fully protected both in the Constitutions of whatever upon the question as to his compethe United States and of this state (Civil | tency for the office, or the propriety of beCode 1895, $8 6017, 5713), is not a right stowing it upon him. One who holds public created by these instruments, but is an an office makes a waiver of a similar character, cient right, which, on account of its gross —that is, that his life may be subjected at violation at different times, was preserved all times to the closest scrutiny in order to from such attacks in the future by being determine whether the rights of the public made the subject of constitutional provi- are safe in his hands,-but beyond this the sions. The right to search the papers or waiver does not extend. So it is in referhouses of another for the purpose of enforc-ence to those belonging to the learned proing a claim of one individual against an- fessions, who by their calling place themother in a civil proceeding, or in the main selves before the public, and thereby consent tenance of a mere private right, was never that their private lives may be scrutinized recognized at common law, but such search for the purpose of determining whether it is was confined entirely to cases of public pros- to the interest of those whose patronage ecutions; and even in those cases the le- they seek to place their interests in their gality of the search was formerly doubted, hands. In short, any person who engages in and it has been said that it crept into the any pursuit, or occupation, or calling, which law by imperceptible practice. 25 Am. & calls for the approval or patronage of the Eng. Enc. Law, 2d ed. p. 145. The refusal public submits his private life to examinato allow such search as an aid to the as- tion by those to whom he addresses his call, sertion of a mere private right, and its al- to any extent that may be necessary to delowance sparingly to aid in maintaining the termine whether it is wise and proper and rights of the public, is an implied recogni- expedient to accord to him the approval or tion of the existence of a right of privacy, patronage which he seeks. for the law on the subject of unreasonable It may be said that to establish a liberty searches cannot be based upon any other of privacy would involve in numerous cases principle than the right of a person to be the perplexing question to determine where secure from invasion by the public into mat- this liberty ended, and the rights of others ters of a private nature, which can only and of the public began. This affords no be properly termed his right of privacy. reason for not recognizing the liberty of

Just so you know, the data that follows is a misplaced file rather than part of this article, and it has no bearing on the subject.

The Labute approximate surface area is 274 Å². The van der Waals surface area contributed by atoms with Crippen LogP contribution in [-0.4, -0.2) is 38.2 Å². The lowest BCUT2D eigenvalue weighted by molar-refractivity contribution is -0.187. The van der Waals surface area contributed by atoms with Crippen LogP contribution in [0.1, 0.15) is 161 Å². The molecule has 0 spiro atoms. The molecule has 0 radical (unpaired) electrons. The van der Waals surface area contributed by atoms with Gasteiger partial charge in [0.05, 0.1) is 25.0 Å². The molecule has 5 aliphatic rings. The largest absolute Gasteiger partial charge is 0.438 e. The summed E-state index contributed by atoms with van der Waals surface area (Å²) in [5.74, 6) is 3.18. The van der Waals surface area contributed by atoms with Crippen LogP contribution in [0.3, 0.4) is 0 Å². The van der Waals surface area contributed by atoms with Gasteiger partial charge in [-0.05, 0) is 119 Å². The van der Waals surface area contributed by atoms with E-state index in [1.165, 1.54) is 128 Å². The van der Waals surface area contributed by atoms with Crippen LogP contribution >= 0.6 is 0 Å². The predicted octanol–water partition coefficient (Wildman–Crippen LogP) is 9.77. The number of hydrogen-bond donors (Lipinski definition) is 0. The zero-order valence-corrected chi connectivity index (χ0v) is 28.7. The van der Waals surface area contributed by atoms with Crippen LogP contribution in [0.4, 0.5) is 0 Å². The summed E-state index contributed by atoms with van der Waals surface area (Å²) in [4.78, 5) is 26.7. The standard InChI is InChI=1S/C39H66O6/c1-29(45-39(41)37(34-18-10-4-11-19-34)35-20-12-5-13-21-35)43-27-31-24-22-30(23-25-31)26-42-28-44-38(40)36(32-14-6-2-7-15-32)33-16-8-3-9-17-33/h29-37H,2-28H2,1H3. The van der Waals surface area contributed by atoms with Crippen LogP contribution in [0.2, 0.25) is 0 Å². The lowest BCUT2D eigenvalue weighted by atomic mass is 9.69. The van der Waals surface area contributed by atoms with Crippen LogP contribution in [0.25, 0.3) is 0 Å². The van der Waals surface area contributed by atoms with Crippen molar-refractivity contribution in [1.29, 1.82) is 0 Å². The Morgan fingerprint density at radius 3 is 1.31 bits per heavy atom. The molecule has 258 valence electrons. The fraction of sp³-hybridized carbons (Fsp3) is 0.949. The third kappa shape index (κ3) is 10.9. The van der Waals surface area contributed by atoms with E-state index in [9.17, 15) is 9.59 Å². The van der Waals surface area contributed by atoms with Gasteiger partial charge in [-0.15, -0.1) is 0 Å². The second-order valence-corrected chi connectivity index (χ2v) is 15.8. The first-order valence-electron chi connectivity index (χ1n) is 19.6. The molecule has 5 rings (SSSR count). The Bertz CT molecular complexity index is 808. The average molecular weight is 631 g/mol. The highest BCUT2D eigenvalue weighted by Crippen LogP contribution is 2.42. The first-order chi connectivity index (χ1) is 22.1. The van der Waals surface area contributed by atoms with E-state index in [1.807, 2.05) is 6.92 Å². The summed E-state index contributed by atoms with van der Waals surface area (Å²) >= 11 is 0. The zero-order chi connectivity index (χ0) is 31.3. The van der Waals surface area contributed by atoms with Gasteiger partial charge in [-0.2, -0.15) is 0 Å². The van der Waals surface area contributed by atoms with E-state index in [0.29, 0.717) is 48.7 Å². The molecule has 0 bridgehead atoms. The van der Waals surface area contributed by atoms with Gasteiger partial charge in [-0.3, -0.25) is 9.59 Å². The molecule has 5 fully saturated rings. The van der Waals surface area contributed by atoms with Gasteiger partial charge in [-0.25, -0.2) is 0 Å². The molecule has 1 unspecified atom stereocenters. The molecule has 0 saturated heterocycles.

The right of privacy, however, like every privacy, and giving to the person aggrieved other right that rests in the individual, may legal redress against the wrongdoer, in a be waived by him, or by anyone authorized case where it is clearly shown that a legal by him, or by anyone whom the law empow. wrong has been done. It may be that there ers to act in his behalf, provided the effect will arise many cases which lay near the of his waiver will not be such as to bring border line which marks the right of pribefore the public those matters of a purely vacy, on the one hand, and the right of anprivate nature which express law or public other individual or of the public, on the policy demands shall be kept private. This other. But this is true in regard to numerwaiver may be either express or implied, but ous other rights which the law recognizes the existence of the waiver carries with it as resting in the individual. In regard to the right to an invasion of privacy only to cases that may arise under the right of prisuch an extent as may be legitimately nec- vacy, as in cases that arise under other essary and proper in dealing with the mat- rights where the line of demarcation is to ter which has brought about the waiver. It be determined, the safeguard of the indimay be waived for one purpose, and still vidual, on the one hand, and of the public, asserted for another; it may be waived in on the other, is the wisdom and integrity of behalf of one class, and retained as against the judiciary. Each person has a liberty of another class; it may be waived as to one privacy, and every other person has, as individual, and retained as against all other against him, liberty in reference to other persons. The most striking illustration of matters, and the line where these liberties à waiver is where one either seeks or allows impinge upon each other may in a given case himself to be presented as a candidate for be hard to define; but that such a case may public office. He thereby waives any right arise can afford no more reason for denying to restrain or impede the public in any prop. to one his liberty of privacy than it would er investigation into the conduct of his pri- to deny to another his liberty, whatever it vate life which may throw light upon his may be. In every action for a tort it is qualifications for the office, or the advisa- necessary for the court to determine whethbility of imposing upon him the public trust er the right claimed has a legal existence, which the office carries. But even in this case and for the jury to determine whether such the waiver does extend into those mat. right has been invaded, and to assess the ters and transactions of private life which damages if their finding is in favor of the are wholly foreign, and can throw no liglit plaintiff. This burden which rests upon